Throughout our international marketing and international trade environment articles, we have stressed the significant opportunities facing African exporters. However, several challenges are impacting the growth of exports from Africa, and any new entrant to international trade must be aware of them. This article will outline three distinct challenges facing businesses exporting from Africa.
#1 Access to the appropriate trade finance
As our previous trade finance articles discussed, conducting business in foreign markets is a costly exercise that may require additional financing. For example, a company embarking on their first export initiative may require additional capital to adapt its product to suit the market concerned. Similarly, an exporter may need trade finance to manage cash flow while waiting for payment. Unfortunately, accessing trade finance in Africa is notoriously difficult. In fact, experts have estimated that the trade finance gap in Africa is approximately USD 110 billion.
#2 Accessing buyers and marketing for Exports
Participating in trade fairs, sales missions and other events to access buyers is costly for African exporters (due partly to unfavourable foreign exchange rates). Similarly, Africa is often unfairly perceived as entirely third-world and incapable of producing world-class products. Furthermore, Africa lags behind much of the world in utilising digital tools to market their goods. As we discussed in our “Tips on Marketing for Exports in 2023” article, a digital presence is no longer an optional component of your export marketing plan. Several experts now believe that a professional digital presence significantly contributes to a buyer’s initial perception of your credibility. Unfortunately, while the sector is growing, Africa still lacks the resources for widespread international digital marketing. Furthermore, digital international marketing expertise is scarce, and many exporters are still reluctant to devote their international marketing budget to a digital-first approach.
#3 A lack of infrastructure negatively impacts Africa’s participation in International Trade
A lack of infrastructure in Africa directly impacts the ability of African exporters to participate in international trade. For example, poor transportation links, delays at border posts, low-quality road infrastructure, a lack of port equipment, low electricity levels, and inadequate financial infrastructure all make African products less competitive because it is comparatively more expensive to move, finance or produce products in Africa. However, it is not all bad news. Several projects are underway to close the infrastructure gap in Africa and boost international trade. While these projects vary in effectiveness and are still a long way away from completely eradicating the problem, several businesses have already managed to navigate infrastructure constraints and build successful export companies. Furthermore, these same companies are positioning themselves perfectly to ride the wave of improving infrastructure.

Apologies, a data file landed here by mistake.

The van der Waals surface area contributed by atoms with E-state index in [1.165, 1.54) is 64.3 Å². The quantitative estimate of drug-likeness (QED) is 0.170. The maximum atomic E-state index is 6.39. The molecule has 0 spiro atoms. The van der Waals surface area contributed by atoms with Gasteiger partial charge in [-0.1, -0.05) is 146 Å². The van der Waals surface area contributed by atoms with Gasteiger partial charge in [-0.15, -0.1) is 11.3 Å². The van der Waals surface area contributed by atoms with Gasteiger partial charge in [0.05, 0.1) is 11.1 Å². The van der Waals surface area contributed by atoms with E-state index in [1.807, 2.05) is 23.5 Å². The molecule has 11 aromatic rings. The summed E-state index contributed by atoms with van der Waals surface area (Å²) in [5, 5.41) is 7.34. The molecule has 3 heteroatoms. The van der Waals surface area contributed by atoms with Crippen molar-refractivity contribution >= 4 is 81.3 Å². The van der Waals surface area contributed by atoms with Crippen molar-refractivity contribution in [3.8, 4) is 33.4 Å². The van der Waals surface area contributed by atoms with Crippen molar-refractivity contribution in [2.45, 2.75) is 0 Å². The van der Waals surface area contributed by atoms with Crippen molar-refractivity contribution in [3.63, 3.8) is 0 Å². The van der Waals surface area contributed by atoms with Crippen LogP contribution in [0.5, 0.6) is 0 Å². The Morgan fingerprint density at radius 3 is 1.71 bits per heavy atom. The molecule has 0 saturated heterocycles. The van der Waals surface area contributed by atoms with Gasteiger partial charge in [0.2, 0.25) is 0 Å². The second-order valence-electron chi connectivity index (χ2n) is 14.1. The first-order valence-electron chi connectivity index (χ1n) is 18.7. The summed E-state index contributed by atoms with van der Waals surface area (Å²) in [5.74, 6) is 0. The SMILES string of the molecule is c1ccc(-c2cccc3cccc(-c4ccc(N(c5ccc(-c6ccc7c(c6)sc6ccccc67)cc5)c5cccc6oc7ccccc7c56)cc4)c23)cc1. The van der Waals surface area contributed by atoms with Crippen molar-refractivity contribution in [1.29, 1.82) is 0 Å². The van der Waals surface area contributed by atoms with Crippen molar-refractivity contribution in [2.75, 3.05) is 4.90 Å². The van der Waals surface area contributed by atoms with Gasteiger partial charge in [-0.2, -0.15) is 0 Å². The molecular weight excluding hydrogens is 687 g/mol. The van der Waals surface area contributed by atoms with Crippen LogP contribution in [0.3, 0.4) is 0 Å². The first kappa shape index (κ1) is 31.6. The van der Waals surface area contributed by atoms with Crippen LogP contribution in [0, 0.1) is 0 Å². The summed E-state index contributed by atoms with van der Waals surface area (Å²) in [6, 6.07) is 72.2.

#4 Uncertainty in the global economy and the growth of international trade
As we discussed in our “The international marketing environment in 2023” article, several prominent international organisations are predicting a decline in global growth due to events such as the aftershock of the covid-19 pandemic, Russia’s invasion of Ukraine and rising inflation. Furthermore, the covid-19 pandemic exposed just how fragile international supply chains can be, which has prompted many major corporations and governments to move supply closer to home. While not exclusive to Africa, challenges in the global economy and changing customer sentiment could dent the progress made by African exporters. However, it is not all bad news. The realisation of how fragile global supply chains can be has also prompted large local companies to look inwards for the supply of certain materials, presenting an opportunity for improving regional trade in Africa.
#5 Export assistance tends to be fractured and uncoordinated
There seems to be a consensus that participation in international trade could catalyse African growth. However, while several local and international organisations do fantastic work supporting trade from Africa, there are also inefficiencies in how export assistance is provided. For example, many export assistance programs tend to operate in silos without any coordination for maxim impact, which minimises the assistance that could be provided. This leads to a duplication of tasks and an inefficient allocation of resources. For example, different programs create several limited resources for exporters instead of pooling resources to develop a single coordinated resource for all African exporters. Thus, although assistance is available, exporters are pulled in different directions, creating confusion.
Africa has a tremendous amount of opportunity, but significant challenges exist. Ultimately, executives, entrepreneurs and founders who have up-skilled themselves with the knowledge they need to navigate exporting from Africa will be successful. Thus, we have created the TFSA School of Export to help African businesses gain the on-demand expertise they need. The TFSA School of Export offers free online modules on trade finance, marketing for exports, and navigating the international trade arena. Furthermore, the TFSA team constantly engages with other export assistance organisations to coordinate our offerings for maximum growth for all African exporters. Thus, the TFSA program is not only the TFSA School of Export, but a community dedicated to supporting, funding, and developing globally competitive African businesses. Click the link and join our community today. Click the link and sign up today.
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